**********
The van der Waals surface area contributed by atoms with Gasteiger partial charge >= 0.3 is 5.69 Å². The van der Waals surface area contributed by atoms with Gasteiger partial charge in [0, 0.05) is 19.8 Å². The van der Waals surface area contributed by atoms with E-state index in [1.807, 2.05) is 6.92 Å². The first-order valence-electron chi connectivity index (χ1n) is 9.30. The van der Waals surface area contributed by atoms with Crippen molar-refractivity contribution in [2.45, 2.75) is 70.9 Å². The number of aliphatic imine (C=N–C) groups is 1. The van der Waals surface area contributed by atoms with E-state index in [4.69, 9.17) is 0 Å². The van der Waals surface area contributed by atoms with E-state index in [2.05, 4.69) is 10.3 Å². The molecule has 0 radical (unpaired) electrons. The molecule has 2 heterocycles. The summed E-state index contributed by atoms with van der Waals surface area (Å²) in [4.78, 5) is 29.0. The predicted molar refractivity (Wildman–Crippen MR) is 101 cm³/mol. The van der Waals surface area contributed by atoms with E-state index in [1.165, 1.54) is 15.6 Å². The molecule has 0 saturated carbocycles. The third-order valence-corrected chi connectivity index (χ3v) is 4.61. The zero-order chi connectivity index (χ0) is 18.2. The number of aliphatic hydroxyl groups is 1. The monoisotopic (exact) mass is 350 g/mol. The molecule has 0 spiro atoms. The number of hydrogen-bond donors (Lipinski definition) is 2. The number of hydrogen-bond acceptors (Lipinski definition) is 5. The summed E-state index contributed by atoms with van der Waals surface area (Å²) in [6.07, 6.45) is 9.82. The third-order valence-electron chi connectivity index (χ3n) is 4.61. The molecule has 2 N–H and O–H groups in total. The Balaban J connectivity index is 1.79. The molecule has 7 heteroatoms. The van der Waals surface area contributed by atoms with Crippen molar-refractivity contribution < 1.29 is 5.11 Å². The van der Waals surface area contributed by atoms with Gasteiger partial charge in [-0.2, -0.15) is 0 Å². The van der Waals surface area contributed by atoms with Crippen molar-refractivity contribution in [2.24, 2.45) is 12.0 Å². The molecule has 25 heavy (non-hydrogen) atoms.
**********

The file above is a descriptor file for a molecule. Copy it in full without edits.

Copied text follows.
The van der Waals surface area contributed by atoms with Gasteiger partial charge >= 0.3 is 5.69 Å². The van der Waals surface area contributed by atoms with Gasteiger partial charge in [0, 0.05) is 19.8 Å². The van der Waals surface area contributed by atoms with E-state index in [1.807, 2.05) is 6.92 Å². The first-order valence-electron chi connectivity index (χ1n) is 9.30. The van der Waals surface area contributed by atoms with Crippen molar-refractivity contribution in [2.45, 2.75) is 70.9 Å². The number of aliphatic imine (C=N–C) groups is 1. The van der Waals surface area contributed by atoms with E-state index in [4.69, 9.17) is 0 Å². The van der Waals surface area contributed by atoms with E-state index in [2.05, 4.69) is 10.3 Å². The molecule has 0 radical (unpaired) electrons. The molecule has 2 heterocycles. The summed E-state index contributed by atoms with van der Waals surface area (Å²) in [4.78, 5) is 29.0. The predicted molar refractivity (Wildman–Crippen MR) is 101 cm³/mol. The van der Waals surface area contributed by atoms with E-state index in [1.165, 1.54) is 15.6 Å². The molecule has 0 saturated carbocycles. The third-order valence-corrected chi connectivity index (χ3v) is 4.61. The zero-order chi connectivity index (χ0) is 18.2. The number of aliphatic hydroxyl groups is 1. The monoisotopic (exact) mass is 350 g/mol. The molecule has 0 spiro atoms. The number of hydrogen-bond donors (Lipinski definition) is 2. The number of hydrogen-bond acceptors (Lipinski definition) is 5. The summed E-state index contributed by atoms with van der Waals surface area (Å²) in [6.07, 6.45) is 9.82. The third-order valence-electron chi connectivity index (χ3n) is 4.61. The molecule has 2 N–H and O–H groups in total. The Balaban J connectivity index is 1.79. The molecule has 7 heteroatoms. The van der Waals surface area contributed by atoms with Crippen molar-refractivity contribution < 1.29 is 5.11 Å². The van der Waals surface area contributed by atoms with Gasteiger partial charge in [-0.2, -0.15) is 0 Å². The van der Waals surface area contributed by atoms with Crippen molar-refractivity contribution in [2.24, 2.45) is 12.0 Å². The molecule has 25 heavy (non-hydrogen) atoms.